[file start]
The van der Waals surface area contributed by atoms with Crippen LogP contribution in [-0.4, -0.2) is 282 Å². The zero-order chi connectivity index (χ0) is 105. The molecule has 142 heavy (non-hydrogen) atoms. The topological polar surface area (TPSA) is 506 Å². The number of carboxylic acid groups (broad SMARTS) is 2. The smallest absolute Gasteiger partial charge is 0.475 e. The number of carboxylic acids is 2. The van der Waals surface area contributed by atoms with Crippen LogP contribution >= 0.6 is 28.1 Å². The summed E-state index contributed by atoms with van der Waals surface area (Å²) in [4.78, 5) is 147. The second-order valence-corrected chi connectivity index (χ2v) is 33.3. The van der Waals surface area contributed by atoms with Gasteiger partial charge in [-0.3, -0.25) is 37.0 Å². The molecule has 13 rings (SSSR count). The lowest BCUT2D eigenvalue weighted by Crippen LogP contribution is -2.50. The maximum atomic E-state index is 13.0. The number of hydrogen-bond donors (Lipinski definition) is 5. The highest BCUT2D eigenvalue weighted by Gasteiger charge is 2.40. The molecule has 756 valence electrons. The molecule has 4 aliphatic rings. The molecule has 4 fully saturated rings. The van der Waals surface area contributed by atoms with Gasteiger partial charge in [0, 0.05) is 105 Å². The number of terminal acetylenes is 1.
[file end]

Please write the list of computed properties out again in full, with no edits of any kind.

The van der Waals surface area contributed by atoms with Crippen LogP contribution in [-0.4, -0.2) is 282 Å². The zero-order chi connectivity index (χ0) is 105. The molecule has 142 heavy (non-hydrogen) atoms. The topological polar surface area (TPSA) is 506 Å². The number of carboxylic acid groups (broad SMARTS) is 2. The smallest absolute Gasteiger partial charge is 0.475 e. The number of carboxylic acids is 2. The van der Waals surface area contributed by atoms with Crippen LogP contribution >= 0.6 is 28.1 Å². The summed E-state index contributed by atoms with van der Waals surface area (Å²) in [4.78, 5) is 147. The second-order valence-corrected chi connectivity index (χ2v) is 33.3. The van der Waals surface area contributed by atoms with Gasteiger partial charge in [-0.3, -0.25) is 37.0 Å². The molecule has 13 rings (SSSR count). The lowest BCUT2D eigenvalue weighted by Crippen LogP contribution is -2.50. The maximum atomic E-state index is 13.0. The number of hydrogen-bond donors (Lipinski definition) is 5. The highest BCUT2D eigenvalue weighted by Gasteiger charge is 2.40. The molecule has 756 valence electrons. The molecule has 4 aliphatic rings. The molecule has 4 fully saturated rings. The van der Waals surface area contributed by atoms with Gasteiger partial charge in [0, 0.05) is 105 Å². The number of terminal acetylenes is 1.